If the oil filler cap somehow has been fitted backward, extra oxygen enters into the car engine without being counted by the ECU (Electronic Control Unit).

And the ECU has its span of readings that it will acknowledge from the car’s oxygen sensor in comparison to the amount of oil is added. So when the readings of the oxygen sensor are tossed out due to the oil cap fitted backways, the ECU sends an alarm by keeping lighten up the check engine light.

Dipstick Isn’t Seated Fully:

When the dipstick is left off its dipstick tube during the oil changing process, O-ring can’t create a proper seal, as a result, unmetered air enters into the car engine which causes the check engine light to stay on to warn the car owner.

Oil Pressure Is Lacking:

Replacing the old oil with new oil doesn’t provide the oil pressure gauge with adequate time for the correct reading, thereby, the check engine light stays turned on because your car assumes it doesn’t have enough oil.

Wrong Oil:

If mistakenly you have replaced old oil with an incorrect oil weight, density, or grade, it may not offer enough lubrication as well as may not transfer heat accurately. Thus, the oil will excessively heat up triggering the check engine light to remain turned on.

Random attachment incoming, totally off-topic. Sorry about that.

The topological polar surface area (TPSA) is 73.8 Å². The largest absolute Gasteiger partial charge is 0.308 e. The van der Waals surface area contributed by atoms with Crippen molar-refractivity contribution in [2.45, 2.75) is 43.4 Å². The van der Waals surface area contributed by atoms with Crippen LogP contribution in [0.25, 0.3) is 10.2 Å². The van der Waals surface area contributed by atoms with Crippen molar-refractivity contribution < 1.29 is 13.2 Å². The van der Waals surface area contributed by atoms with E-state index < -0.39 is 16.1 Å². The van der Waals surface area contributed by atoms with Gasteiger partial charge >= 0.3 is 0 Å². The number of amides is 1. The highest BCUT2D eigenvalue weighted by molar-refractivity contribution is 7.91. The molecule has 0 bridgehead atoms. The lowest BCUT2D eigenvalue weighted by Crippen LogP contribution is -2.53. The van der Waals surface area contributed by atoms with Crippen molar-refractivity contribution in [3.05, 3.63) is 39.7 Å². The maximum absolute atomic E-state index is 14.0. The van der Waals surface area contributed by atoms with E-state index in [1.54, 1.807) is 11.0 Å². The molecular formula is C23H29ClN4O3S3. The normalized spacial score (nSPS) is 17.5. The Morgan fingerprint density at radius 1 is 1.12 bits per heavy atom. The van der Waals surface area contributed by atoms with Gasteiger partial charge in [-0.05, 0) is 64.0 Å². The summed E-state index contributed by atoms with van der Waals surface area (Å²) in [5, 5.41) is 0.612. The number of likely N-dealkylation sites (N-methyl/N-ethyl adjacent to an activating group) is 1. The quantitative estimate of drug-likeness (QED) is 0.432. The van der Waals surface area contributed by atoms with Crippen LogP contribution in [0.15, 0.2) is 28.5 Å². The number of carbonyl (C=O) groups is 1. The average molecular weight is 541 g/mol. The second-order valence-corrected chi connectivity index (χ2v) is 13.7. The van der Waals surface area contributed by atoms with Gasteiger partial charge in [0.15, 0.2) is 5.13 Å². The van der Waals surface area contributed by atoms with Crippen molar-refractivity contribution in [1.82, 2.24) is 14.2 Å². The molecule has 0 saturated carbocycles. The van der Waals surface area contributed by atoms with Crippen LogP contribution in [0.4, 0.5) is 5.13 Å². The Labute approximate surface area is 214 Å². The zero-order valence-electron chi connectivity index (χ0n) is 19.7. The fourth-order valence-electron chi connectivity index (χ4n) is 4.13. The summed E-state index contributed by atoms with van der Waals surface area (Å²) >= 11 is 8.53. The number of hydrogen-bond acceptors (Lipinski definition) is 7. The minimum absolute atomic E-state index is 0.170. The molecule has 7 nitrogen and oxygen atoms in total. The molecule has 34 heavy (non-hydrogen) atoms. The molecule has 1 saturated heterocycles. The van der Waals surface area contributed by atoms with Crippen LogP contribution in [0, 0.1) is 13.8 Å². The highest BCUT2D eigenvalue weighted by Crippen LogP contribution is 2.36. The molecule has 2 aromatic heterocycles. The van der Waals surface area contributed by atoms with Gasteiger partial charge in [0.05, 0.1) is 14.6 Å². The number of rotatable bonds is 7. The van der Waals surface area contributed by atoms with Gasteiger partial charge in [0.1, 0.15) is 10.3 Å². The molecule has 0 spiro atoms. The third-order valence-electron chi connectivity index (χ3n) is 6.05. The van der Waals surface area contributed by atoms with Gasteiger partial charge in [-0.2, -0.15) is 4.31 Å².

Faulty Oxygen Sensor:

Car or any other vehicles either have 2 or 4 oxygen sensors, if one of those is failing, it can not keep a record of how much oil is being burnt by the engine. Thereby, it keeps illuminating the check engine light.

Failing Catalytic Converter:

A faulty catalytic converter surely can keep the check engine light on, as when it is failing, the car’s fuel economy badly depletes and leads the engine to overheat. And such conditions trigger the check engine light to stay turned on to warn the car owner.

Worn Out Spark Plugs:

Worn-out or old spark plugs can make the car face a great drop in power which can directly result in an illuminated check engine light.

Fuel Issue:

Although it is a less common problem, however, if the car has a blocked fuel filler or a faulty pump, it can cause the check engine light to appear even after oil has been changed.

Malfunctioning Airflow Sensor:

If the MAS (Mass Airflow Sensor) fails to monitor how much air is sneaking into the engine due to a clogged air filter or an aged air filter, it will make the check engine light come on.

How Long Does It Take For The Check Engine Light To Go Off After The Oil Change?

If an improperly installed dipstick or the oil filler cap isn’t fit in the clockwise direction is the reason behind the constantly turned on check engine light, then it will take about 3 cycles of engine start to go off the check engine light.

However, if there are any other issues apart from these two, it may take a longer or shorter period of time to go off the check engine light.